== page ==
Globiocephala macrorhynchus.,Short-finned Pilot Whale Skull - The short-finned pilot whale is found throughout most of the tropical and temperate waters of the Pacific, Atlantic and Indian Oceans. The diet of this cetacean consists almost exclusively of squid. Short-finned pilot whales swim in groups called pods that usually number 10 to 50 individuals. This species is nearly indistinguishable from its relative the long-finned pilot whale. Specifications: CLASS: Mammalia ORDER: Cetacea FAMILY: Delphinidae Origin: Tropical and Temperate Oceans Info About Tooth Count Diet: Carnivore
* Skull Length: 56 cm (22.0 in)
Oversize box may be required for this specimen. Please call 845-368-3466 prior to ordering. Additional shipping charges may apply.
Archaeopteryx lithographica.,Archaeopteryx, sometimes referred to by its German name Urvogel ("original bird" or "first bird"), is the earliest and most primitive bird known. The name is from the Ancient Greek meaning "feather" or "wing". Archaeopteryx lived in the late Jurassic Period around 150–145 million years ago, in what is now southern Germany during a time when Europe was an archipelago of islands in a shallow warm tropical sea, much closer to the equator than it is now. Similar in size and shape to a European Magpie, Archaeopteryx could grow to about 0.5 metres (1.6 ft) in length. Despite its small size, broad wings, and inferred ability to fly or glide, Archaeopteryx has more in common with small theropod dinosaurs than it does with modern birds. In particular, it shares the following features with the deinonychosaurs (dromaeosaurs and troodontids): jaws with sharp teeth, three fingers with claws, a long bony tail, hyperextensible second toes ("killing claw"), feathers (which also suggest homeothermy), and various skeletal features. The features above make Archaeopteryx the first clear candidate for a transitional fossil between dinosaurs and birds. Thus, Archaeopteryx plays an important role not only in the study of the origin of birds but in the study of dinosaurs. The first complete specimen of Archaeopteryx was announced in 1861, only two years after Charles Darwin published On the Origin of Species, and it became a key piece of evidence in the debate over evolution. Over the years, nine more fossils of Archaeopteryx have surfaced. Despite variation among these fossils, most experts regard all the remains that have been discovered as belonging to a single species, though this is still debated. Many of these eleven fossils include impressions of feathers—among the oldest (if not the oldest) direct evidence of feathers. Moreover, because these feathers are an advanced form (flight feathers), these fossils are evidence that feathers had been evolving for quite some time.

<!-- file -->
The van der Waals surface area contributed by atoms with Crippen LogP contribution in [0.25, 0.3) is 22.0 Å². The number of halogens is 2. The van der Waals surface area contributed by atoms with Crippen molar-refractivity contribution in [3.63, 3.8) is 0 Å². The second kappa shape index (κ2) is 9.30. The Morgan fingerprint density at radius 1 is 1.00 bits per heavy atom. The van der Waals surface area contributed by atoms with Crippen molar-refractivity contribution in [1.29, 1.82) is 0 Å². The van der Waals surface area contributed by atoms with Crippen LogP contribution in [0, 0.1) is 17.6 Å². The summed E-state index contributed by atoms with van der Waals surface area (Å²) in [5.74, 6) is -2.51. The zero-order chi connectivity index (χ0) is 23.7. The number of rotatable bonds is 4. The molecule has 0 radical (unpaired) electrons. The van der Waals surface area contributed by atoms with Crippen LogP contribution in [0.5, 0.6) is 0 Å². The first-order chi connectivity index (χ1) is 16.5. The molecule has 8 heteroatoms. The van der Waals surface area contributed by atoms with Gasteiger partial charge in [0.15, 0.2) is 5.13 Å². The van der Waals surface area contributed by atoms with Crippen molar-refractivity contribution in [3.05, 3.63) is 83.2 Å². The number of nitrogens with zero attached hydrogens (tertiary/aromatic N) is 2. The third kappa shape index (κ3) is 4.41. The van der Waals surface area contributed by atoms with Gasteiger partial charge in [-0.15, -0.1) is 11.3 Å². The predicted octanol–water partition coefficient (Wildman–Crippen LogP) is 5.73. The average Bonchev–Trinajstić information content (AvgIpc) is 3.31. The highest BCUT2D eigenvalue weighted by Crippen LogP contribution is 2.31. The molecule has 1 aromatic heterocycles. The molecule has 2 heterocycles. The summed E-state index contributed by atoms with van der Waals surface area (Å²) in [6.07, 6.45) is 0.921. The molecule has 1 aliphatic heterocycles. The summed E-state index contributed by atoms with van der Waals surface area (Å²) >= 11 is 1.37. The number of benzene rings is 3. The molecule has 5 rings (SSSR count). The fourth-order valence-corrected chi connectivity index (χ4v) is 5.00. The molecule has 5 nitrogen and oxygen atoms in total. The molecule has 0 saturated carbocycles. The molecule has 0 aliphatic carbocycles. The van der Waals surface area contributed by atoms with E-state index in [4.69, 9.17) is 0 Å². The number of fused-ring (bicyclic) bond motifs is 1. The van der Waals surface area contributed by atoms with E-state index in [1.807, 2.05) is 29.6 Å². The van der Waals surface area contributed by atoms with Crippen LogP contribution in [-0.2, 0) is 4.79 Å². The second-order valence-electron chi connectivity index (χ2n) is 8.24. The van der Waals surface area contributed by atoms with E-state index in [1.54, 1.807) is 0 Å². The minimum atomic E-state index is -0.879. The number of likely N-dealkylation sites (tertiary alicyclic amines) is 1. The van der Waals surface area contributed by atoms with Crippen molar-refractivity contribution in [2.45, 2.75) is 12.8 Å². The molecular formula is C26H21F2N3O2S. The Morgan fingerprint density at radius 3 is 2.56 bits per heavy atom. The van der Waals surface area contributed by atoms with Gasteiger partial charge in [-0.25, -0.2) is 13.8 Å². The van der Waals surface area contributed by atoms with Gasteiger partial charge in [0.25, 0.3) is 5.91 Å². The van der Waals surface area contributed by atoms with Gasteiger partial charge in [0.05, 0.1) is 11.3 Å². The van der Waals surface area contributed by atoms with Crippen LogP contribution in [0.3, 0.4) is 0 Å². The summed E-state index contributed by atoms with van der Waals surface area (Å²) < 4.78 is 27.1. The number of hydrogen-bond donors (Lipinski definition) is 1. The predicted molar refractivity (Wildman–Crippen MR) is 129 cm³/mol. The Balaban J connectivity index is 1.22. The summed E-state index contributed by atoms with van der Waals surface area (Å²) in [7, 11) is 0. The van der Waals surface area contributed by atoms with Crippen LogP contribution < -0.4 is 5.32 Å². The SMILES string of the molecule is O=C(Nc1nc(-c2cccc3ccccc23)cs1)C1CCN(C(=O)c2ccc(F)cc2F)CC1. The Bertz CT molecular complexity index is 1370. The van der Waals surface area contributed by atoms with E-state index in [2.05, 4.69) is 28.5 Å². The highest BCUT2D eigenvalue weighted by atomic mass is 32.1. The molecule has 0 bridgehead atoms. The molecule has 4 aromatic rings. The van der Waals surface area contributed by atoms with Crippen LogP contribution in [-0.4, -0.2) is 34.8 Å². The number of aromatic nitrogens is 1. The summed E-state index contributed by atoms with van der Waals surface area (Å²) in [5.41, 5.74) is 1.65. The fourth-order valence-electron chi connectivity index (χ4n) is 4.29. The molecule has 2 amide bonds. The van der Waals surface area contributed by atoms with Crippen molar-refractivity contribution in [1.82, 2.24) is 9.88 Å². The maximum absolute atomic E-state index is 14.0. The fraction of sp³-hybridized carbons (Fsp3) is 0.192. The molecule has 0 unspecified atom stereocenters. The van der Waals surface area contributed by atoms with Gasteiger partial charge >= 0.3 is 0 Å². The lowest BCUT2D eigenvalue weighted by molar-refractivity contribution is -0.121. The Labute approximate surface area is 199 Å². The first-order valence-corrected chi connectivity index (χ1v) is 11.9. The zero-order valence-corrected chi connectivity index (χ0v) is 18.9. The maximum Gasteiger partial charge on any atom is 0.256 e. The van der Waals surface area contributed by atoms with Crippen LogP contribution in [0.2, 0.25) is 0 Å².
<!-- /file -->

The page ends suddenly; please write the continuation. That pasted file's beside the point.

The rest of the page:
*Specifications: CLASS: Aves ORDER: Archaeopterygiformes FAMILY: Archaeopterygidae Origin: Solnhofen, Germany *
Skull Length: 5 cm (2.0 in)
Eusmilus Skull with base
Scientific Name: Eusmilus sicarius
Location: South Dakota, USA
Formation: White River Member, Brule Formation
Age: Oligocene, 30 MYA
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The first Australopithecus boisei specimen, originally named Zinjanthropus boisei, was discovered in 1959 by Mary Leaky at the Olduvai Gorge in Tanzania, Africa. A. boisei skulls have been found in Ethiopia, Tanzania, and Kenya.
* Skull Length: 22.5 cm (8.9 in)
$36.03Bigfoot, also called Sasquatch, is believed to be a large ape-like hominid that inhabits various parts of North America. Despite the various photographs, films and eyewitness reports, this creature has yet to be proven to exist and is generally considered to be a legend. Until hard evidence surfaces, such as a carcass or captured animal, science will have to rely on the cast footprints as our only proof. These casts were acquired from a Bigfoot researcher and are said to be authentic.